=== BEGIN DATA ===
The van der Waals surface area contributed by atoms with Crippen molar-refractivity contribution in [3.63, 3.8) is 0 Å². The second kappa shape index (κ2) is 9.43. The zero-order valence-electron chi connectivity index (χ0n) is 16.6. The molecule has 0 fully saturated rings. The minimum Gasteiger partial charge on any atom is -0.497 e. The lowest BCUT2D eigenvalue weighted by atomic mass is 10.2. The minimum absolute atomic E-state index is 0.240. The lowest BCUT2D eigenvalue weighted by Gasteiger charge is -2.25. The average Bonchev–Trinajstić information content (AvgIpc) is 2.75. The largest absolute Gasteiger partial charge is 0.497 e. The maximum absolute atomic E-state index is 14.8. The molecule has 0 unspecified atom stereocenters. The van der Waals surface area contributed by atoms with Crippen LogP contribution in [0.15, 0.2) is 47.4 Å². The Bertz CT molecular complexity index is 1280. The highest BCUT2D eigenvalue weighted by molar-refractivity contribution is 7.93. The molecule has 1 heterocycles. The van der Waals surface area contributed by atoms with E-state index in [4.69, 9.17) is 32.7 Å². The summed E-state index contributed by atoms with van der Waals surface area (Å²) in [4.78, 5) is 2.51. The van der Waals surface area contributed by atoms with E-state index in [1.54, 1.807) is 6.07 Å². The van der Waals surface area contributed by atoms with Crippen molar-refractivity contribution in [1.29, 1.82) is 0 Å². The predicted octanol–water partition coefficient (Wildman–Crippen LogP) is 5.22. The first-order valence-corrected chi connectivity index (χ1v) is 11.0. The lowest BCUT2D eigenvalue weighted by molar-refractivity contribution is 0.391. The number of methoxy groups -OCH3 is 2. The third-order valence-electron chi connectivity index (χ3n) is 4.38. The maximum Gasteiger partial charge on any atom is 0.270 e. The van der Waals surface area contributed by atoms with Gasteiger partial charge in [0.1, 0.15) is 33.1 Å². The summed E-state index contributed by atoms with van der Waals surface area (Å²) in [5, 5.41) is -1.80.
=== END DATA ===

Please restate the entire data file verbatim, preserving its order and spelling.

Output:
The van der Waals surface area contributed by atoms with Crippen molar-refractivity contribution in [3.63, 3.8) is 0 Å². The second kappa shape index (κ2) is 9.43. The zero-order valence-electron chi connectivity index (χ0n) is 16.6. The molecule has 0 fully saturated rings. The minimum Gasteiger partial charge on any atom is -0.497 e. The lowest BCUT2D eigenvalue weighted by atomic mass is 10.2. The minimum absolute atomic E-state index is 0.240. The lowest BCUT2D eigenvalue weighted by Gasteiger charge is -2.25. The average Bonchev–Trinajstić information content (AvgIpc) is 2.75. The largest absolute Gasteiger partial charge is 0.497 e. The maximum absolute atomic E-state index is 14.8. The molecule has 0 unspecified atom stereocenters. The van der Waals surface area contributed by atoms with Crippen LogP contribution in [0.15, 0.2) is 47.4 Å². The Bertz CT molecular complexity index is 1280. The highest BCUT2D eigenvalue weighted by molar-refractivity contribution is 7.93. The molecule has 1 heterocycles. The van der Waals surface area contributed by atoms with E-state index in [4.69, 9.17) is 32.7 Å². The summed E-state index contributed by atoms with van der Waals surface area (Å²) in [4.78, 5) is 2.51. The van der Waals surface area contributed by atoms with E-state index in [1.54, 1.807) is 6.07 Å². The van der Waals surface area contributed by atoms with Crippen molar-refractivity contribution in [1.29, 1.82) is 0 Å². The predicted octanol–water partition coefficient (Wildman–Crippen LogP) is 5.22. The first-order valence-corrected chi connectivity index (χ1v) is 11.0. The lowest BCUT2D eigenvalue weighted by molar-refractivity contribution is 0.391. The number of methoxy groups -OCH3 is 2. The third-order valence-electron chi connectivity index (χ3n) is 4.38. The maximum Gasteiger partial charge on any atom is 0.270 e. The van der Waals surface area contributed by atoms with Gasteiger partial charge in [0.1, 0.15) is 33.1 Å². The summed E-state index contributed by atoms with van der Waals surface area (Å²) in [5, 5.41) is -1.80.